There are psychological impacts associated with critical incidents. In particular, it was noted by several staff undertaking the Inquiry that some Banksia Hill staff members were experiencing strong emotional reactions to the riot. Banksia Hill staff spoke about being ‘gutted’ by the actions of the detainees. Others expressed frustration at the detainees and believe their actions during the riot were personal. Recovery from this position back to positive engagement with detainees and a positive approach to their roles will for some be a natural progression. However, for others, a more structured approach may be necessary.
While both a cold and a hot debrief have been carried out, a debrief for the purpose of staff airing their concerns and developing plans to address these concerns does not appear to have been conducted either in one session or in smaller sessions. Many staff noted that the meetings conducted during this Inquiry were the first opportunity they had been provided to talk about the incident. A support session was planned in February, however this was cancelled. One on one support sessions and follow up support has been provided by the Department, with 93 per cent of respondents to the staff survey indicating they had been offered this support. However, staff have not necessarily taken up this opportunity.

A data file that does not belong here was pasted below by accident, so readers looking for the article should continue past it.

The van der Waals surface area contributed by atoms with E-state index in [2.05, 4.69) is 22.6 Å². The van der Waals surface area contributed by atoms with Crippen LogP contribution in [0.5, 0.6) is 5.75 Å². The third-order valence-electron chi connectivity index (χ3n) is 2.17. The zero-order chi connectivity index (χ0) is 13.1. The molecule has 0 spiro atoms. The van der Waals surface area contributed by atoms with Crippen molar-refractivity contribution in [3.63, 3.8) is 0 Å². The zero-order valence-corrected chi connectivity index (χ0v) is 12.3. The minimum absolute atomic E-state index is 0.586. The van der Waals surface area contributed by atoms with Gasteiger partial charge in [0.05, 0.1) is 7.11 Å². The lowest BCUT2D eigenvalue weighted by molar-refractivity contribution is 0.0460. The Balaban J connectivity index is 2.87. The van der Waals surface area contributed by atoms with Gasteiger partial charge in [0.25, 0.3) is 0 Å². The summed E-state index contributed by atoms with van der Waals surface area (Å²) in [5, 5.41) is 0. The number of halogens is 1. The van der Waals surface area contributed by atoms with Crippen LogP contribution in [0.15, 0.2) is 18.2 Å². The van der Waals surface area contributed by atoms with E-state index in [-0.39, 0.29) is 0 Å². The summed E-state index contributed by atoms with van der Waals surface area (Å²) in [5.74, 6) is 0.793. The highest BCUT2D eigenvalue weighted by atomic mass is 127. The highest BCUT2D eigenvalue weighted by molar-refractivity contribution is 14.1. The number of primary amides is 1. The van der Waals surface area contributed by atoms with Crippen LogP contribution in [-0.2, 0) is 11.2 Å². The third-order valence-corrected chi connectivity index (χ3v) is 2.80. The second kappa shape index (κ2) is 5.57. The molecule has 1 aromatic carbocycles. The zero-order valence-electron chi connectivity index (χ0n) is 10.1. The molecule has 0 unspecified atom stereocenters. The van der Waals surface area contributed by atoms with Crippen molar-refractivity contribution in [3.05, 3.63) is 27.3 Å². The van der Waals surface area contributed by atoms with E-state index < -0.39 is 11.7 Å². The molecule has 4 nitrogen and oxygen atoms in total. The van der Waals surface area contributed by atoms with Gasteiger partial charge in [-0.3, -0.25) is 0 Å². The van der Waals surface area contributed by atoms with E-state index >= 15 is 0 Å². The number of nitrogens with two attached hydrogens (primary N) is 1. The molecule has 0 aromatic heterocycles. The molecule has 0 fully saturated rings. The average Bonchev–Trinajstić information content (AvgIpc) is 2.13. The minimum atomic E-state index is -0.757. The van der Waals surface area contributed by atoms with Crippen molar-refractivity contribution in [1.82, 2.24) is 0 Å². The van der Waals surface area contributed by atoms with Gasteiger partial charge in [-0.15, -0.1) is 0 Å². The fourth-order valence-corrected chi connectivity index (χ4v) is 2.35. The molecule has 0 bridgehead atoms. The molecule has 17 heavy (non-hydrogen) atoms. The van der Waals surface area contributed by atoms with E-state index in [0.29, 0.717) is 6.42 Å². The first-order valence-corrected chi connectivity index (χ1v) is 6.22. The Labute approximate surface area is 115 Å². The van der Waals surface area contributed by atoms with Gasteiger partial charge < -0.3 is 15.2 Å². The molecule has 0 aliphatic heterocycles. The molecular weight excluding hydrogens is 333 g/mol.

Overall, the Department has made a concerted effort to support staff after this critical incident. However, the factors that staff directly attributed to causing the riot have not changed and therefore recovery will be limited. As noted in the this Inquiry’s Management, Staffing and Amalgamation Review Paper, until staff are united under a shared philosophy and culture (with associated performance management mechanisms in place), there will continue to be high levels of unplanned leave, low morale and an overall ‘identity crisis’ among staff.